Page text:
Dear Friends and Neighbors,
House Democrats early this morning passed one of the most glaring examples of state government overreach that I've ever seen. In blatant disregard to the over 600 parents, teachers, students and school officials who signed up to testify AGAINST the bill, the majority party voted to pass comprehensive sex education for all grades, K-12.
Senate Bill 5395 was passed in the dead of night (2:00 a.m.) when most reporters had gone home. House Republicans had over 200 amendments prepared to address citizen concerns with the measure, but Democrats only allowed 15 to be heard. All were voted down and the bill passed on a party-line vote with NO Republican support.
Here's a short video on our efforts to fight this bill and why it's important.
You can also watch a short video here that shows the over 600 people who came to testify against the bill.
I strongly believe that conversations about sexual education should start at home at a time when PARENTS think it is appropriate. Many parents believe what OSPI is calling for in this bill is too much, too soon for our younger children.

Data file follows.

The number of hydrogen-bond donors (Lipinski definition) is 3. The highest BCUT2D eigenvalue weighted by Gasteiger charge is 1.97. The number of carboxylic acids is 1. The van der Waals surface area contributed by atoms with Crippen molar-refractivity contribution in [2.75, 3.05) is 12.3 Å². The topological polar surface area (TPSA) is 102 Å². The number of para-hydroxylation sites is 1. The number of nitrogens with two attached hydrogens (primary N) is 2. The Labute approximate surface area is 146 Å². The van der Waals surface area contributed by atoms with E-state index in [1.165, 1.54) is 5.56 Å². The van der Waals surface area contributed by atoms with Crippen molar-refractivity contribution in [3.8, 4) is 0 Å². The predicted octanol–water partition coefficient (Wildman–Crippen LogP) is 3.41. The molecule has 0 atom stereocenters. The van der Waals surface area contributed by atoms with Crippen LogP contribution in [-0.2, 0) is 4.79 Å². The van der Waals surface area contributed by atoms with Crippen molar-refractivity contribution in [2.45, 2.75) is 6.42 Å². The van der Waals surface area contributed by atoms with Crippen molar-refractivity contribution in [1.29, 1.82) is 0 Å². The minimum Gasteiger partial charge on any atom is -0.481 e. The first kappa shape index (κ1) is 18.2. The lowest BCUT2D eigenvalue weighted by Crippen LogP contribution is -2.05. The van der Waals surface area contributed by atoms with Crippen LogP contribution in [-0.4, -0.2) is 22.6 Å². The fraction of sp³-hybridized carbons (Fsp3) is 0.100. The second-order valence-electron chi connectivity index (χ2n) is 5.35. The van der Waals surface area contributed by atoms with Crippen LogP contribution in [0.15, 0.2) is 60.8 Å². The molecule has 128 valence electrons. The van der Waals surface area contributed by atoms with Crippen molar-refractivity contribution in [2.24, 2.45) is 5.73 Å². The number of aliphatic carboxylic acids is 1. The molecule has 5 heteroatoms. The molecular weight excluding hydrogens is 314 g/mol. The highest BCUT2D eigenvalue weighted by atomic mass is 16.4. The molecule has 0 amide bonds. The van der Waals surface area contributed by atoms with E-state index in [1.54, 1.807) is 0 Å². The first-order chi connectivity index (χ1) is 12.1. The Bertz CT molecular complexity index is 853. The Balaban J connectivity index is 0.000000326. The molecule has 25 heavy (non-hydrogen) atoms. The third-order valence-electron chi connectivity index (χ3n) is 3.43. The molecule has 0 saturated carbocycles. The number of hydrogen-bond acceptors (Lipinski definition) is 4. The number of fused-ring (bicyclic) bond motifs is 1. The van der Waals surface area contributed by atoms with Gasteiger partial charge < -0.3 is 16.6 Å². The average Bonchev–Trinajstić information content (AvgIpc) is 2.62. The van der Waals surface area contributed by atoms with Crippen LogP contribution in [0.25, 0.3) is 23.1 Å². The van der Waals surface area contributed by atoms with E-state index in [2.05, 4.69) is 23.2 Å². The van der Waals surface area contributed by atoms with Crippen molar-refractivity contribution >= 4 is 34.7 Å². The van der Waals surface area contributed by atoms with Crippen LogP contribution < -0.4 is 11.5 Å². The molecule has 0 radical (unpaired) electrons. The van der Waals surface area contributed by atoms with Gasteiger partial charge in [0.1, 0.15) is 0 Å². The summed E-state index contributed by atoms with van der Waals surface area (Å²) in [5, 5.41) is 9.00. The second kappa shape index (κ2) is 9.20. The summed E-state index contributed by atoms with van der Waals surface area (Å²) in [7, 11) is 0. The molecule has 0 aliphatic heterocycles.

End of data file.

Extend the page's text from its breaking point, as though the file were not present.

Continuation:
This bill also takes away local control. While OSPI and proponents of the measure like to say the word “choice,” the fact is, any curriculum must meet certain standards – standards that are set in Olympia with massive bureaucratic and political input, but no parental input. Are the standards, priorities, ethics, morals, etc. in Seattle or Olympia the same as those in Colfax, Ritzville or Clarkston? Local communities, local school districts, teachers, students and parents should be deciding these issues, not some bureaucrat in Olympia.
I am so disappointed that the majority party has chosen to ignore the will of the people in order to placate the whims of a few. I have received hundreds of emails from citizens opposed to this legislation, but very few in favor.
Thank for you allowing me to update you on this issue and express some of my own frustrations. We fought this bill as best we could. In the end, the Democrats are the majority party in both legislative bodies. They had the votes; we didn't.